“If people did that, how the heck were we going to improve the infrastructure of the communities we lived in?” she asked. We talked about how in the Silicon Valley, many first-generation Indian-Americans—who had been raised by parents who placed a high value on education in India’s private schools—had imported those sensibilities into America. In the new environment, they began altering the balance somewhat. Many of us supported private education especially when we could not afford to move into zones with the best public schooling. Some of us, even with access to that coveted local public school in the best neighborhood, often justified our decision thus: The best private high school offered a greater chance towards that Holy Grail—a dream college.
A local real estate agent has noticed a distinct attitudinal shift among young Indian-Americans in the Silicon Valley who have deep pockets. “These people seem to care a lot about the inside of the house,” she said. “But most of them hardly worry about the exterior.” It was a radical departure from how my generation and those before mine always viewed the purchase of a home in the United States. The realtor said that this attitude typically prevailed among families with very young children in which both parents juggled high-flying careers. They were willing to pay top dollar for their home but did not fret about the neighborhood, the schools or the community in which they were buying their home. It wasn’t relevant enough. They had the resources to send their children to private schools, after all.
This new mindset is not that different from what led to the gentrification of San Francisco’s Mission district. An artsy neighborhood for low and middle-income Mexican and Central American immigrants was now an enclave for young tech millionaires driving the fastest-growing income inequality of any city in the United States. Here then was an erosion of the values that made American society more equitable than those in other parts of the world where the best education was often available only to those who could afford to pay. What these young Indian-American families do not realize is that while their individual decisions were perfect for them, collectively they were transforming the community to which they belonged. Even as the pricey homes were vanishing from someone else’s radar, the school districts did not benefit from the influx of a diverse mix of people.
I, too, have been party to this overhaul of mindset and landscape. In 1989 when we bought our second home, in which we would live for sixteen years, the school district and the community factored into our purchase. I was expecting our first child and while we had not made up our minds, we wanted to ensure that we moved into a good school district. In 1995, however, when our daughter was ready for kindergarten, I dithered, despite the advice of more experienced friends who raised children in the community. I worried that the public school system was inadequate and that my children would not realize their true potential in a school system that was paced differently. We opted for the military drill of the Challenger school a few miles away.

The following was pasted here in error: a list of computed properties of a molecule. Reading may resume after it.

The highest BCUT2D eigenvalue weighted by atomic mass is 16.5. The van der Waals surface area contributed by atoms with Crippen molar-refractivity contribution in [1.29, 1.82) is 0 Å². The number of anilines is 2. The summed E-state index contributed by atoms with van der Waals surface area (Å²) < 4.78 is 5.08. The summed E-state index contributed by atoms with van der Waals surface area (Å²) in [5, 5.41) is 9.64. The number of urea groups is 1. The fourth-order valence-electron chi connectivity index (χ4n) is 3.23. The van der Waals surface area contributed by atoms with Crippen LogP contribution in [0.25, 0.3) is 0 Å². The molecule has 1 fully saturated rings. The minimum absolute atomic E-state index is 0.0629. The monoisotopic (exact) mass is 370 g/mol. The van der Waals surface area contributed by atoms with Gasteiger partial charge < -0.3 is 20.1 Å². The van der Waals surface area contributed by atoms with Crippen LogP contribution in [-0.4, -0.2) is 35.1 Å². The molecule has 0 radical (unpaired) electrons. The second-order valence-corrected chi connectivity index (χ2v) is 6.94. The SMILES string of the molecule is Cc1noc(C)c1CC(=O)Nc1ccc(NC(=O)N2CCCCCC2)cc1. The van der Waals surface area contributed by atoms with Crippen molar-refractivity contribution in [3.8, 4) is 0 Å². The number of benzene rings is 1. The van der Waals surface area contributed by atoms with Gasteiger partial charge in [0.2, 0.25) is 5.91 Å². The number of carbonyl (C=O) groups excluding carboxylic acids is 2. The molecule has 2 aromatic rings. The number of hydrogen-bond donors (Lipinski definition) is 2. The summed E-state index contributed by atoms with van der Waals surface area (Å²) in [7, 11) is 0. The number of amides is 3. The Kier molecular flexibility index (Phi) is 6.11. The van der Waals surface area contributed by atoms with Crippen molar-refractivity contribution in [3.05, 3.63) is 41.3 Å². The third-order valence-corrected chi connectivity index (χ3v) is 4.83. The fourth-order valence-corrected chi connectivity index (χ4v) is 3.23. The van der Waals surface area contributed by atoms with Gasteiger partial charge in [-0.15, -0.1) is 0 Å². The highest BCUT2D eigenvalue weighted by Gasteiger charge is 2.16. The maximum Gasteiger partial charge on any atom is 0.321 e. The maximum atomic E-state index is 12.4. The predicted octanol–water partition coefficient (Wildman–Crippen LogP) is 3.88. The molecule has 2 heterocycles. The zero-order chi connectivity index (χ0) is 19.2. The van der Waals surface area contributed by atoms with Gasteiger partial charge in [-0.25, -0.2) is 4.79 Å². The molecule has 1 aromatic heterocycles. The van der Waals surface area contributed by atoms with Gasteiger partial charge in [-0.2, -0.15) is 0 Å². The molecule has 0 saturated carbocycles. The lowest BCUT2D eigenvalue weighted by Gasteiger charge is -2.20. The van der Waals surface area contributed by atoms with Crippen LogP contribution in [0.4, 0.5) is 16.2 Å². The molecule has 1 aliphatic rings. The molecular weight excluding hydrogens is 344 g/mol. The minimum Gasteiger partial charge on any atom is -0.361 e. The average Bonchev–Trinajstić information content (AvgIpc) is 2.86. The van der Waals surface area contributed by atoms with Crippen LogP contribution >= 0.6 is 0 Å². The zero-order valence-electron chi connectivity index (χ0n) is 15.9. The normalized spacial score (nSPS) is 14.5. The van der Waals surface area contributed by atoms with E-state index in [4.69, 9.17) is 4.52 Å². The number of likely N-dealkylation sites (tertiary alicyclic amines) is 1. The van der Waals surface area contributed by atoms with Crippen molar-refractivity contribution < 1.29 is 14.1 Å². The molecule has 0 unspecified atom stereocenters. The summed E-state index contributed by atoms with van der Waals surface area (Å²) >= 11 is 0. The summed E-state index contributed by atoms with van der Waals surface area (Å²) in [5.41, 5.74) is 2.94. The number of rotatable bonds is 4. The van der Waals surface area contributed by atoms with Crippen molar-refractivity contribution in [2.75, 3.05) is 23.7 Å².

One year in France away from the glitter of the Bay Area altered my perspective with respect to my childrens’ education and my own career. In 1999, in Paris, I discovered that most of the locals patronized only the public schools. I understood that their decision helped bolster the public education system, and that unless parents sought religious education for their children, the default choice was always the local schools. My husband insisted that we consider the public system upon our return home. After all, he said, we were paying the taxes. Once again, he unleashed the line I’d heard ever so often. “After all, I went to Krishnaswamy Mudaliar High School in the boondocks of Vellore in Tamil Nadu. I didn’t do too badly, did I?” he asked.
Two years later, we made the shift to the public system. Our daughter entered middle school in San Jose’s Almaden Valley. In the public system, the teachers had degrees pertinent to their subjects and many years of teaching experience. A teacher at Bret Harte Middle School with thirty years of teaching experience inspired my daughter with her creativity and passion.
When we moved into our third home a few minutes away from the high school in Saratoga, our vexation with some of the tenured teachers—some of whom should never have been admitted into the system—would hound the children. Still, I saw the advantages of belonging to a school community where the parents became our friends and where they were fixtures in school rooms and the PTA, and where they committed many hours to a gamut of extra-curricular activities such as speech and debate, music, sports, dances, and annual festivities. For me, the value of the community was most obvious when I flew to be with my mother a few weeks before she died. The parents in the community helped my family with the children and their activities while I was far away by my mother’s bedside. The relevance of the community surfaced yet again in my son’s senior year of high school.
Our family attended the memorial service for a man who had been a carpool parent when our son was in middle school. The gentleman had been central to the Konkani Association of California.
At the service, we listened, moved beyond words, to speeches about the man’s vision and compassion. They made us realize that in our last days we would be feted not so much for our own accomplishments at work or for the millions we had made but for how we had touched other’s lives over the span of our own. We realized we had a choice in how we lead our lives. The decisions we made—aligning our preferences to the needs of the community—were also our legacy for they would shape the lives of those who came after us.
Kalpana Mohan writes from California’s Silicon Valley. http://kalpanamohan.com